potty

Oh, look, right outside the bathroom is the dogs’ water bowl.  I used to make a giant mess every time I walked by – I couldn’t resist turning over the bowl and spilling the water everywhere!  I’m much more mature now; I notice when it’s empty and take it to my mom so she can fill it up.  She didn’t understand me the first time I took it to her and said “agua“.  She told me, “No, there’s no water in the bowl right now”.  Moms can be so dense!  I persisted, and eventually she understood and got really excited at my new “level of awareness”, which is what she called it when she told daddy.  Call it whatever you want, mom, but someone had to give the dogs water!

Let’s go upstairs.  Mind the gate at the bottom of the stairs, which nowadays is only used for keeping the dogs downstairs.  We still use the one at the top of the stairs when mom has to take a shower and I am hanging out  upstairs.

Here’s my bedroom.  I slept on a floor bed for many months.  It was a crib mattress placed on the floor, and I really enjoyed the freedom it gave me to explore my room after my nap or if I wasn’t feeling sleepy.  Unfortunately, I am a big-time roller, and in the winter I would roll out of bed and get very cold sleeping on the wood floor.  My parents found the perfect solution: this neat bed from IKEA!  Instead of using slats to raise the mattress off the floor (like the original design intended), my dad came up with the idea of putting the mattress on the floor so that there would be a low wall surrounding it.  There’s a little entry/exit built into one end of the bed’s frame, but I’m also really good at climbing in and out the side of the bed (I landed on my face the first few times I tried this, but now I’m a real pro).  Next to the bed is my stool and my laundry hamper.  Mom says I’m a wiggle worm; she tries to get me to sit down to get dressed, but I often end up running around the room half-naked.  However, I do love to put my dirty clothes into the hamper!

room

In the upstairs bathroom I have a stool to reach the counter so I can brush my teeth, and I also have another potty like the one downstairs.  In my parents’ room I have a few toys on a shelf, which I mostly use only when mommy is getting dressed.  This was my movement area when I was younger; I had my mobiles, mirror, and a bar for pulling up and cruising.  We’ll soon turn it back into a climbing wall so I can give mom more heart attacks start bouldering!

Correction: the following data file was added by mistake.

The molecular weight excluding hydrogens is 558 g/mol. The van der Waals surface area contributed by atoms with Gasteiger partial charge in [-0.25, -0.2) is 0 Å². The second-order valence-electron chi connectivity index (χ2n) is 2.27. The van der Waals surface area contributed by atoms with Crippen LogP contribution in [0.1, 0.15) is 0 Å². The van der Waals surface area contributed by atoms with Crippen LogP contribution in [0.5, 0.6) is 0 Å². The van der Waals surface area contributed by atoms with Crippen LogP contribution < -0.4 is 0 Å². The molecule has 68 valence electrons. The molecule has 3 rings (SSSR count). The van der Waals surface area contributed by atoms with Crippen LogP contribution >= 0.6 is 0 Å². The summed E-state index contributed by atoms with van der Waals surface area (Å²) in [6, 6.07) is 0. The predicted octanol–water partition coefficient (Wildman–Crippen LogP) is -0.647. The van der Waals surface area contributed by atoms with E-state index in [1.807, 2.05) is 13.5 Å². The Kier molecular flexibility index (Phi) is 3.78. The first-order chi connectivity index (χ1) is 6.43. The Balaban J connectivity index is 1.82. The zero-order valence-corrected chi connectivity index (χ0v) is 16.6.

upstairs

Well, that’s it, folks!  I hope you’ve enjoyed the tour of our Montessori home…  Thanks for visiting, come back soon!

Uncategorized

Supporting Independence

“I wish they would stay at this age forever,” commented the father of one-year-old twins.

“My little boy is growing up too fast,” lamented a friend on Facebook.

“If I wean my baby, I feel like I’m losing my connection with her,” a fellow mom admitted.

We can’t deny that from the moment of birth, our babies demonstrate an unstoppable drive towards functional and intellectual independence.  A few moments after leaving the womb, if given the right environmental conditions, babies start working hard to focus their eyes and take in their immediate surroundings.  They struggle mightily to control their limbs and only a few months later begin to roll, crawl, and stand.  They discover food and try eagerly to communicate their desire to partake in mealtimes.

Fast forward a year or so and you’d be deaf to not hear the battle cry of the toddler: “Help me to do it by myself!”  The “terrible twos” are nothing more than the child’s struggle to assert his independence in a world that’s not ready to support it.

The elementary-aged child who has mastered the ability to dress, groom, and feed himself now has another goal in mind: “Help me to think for myself!”  And the adolescent, so much the contrarian at times, simply wants to play an active role in a society that doesn’t acknowledge his potential. walking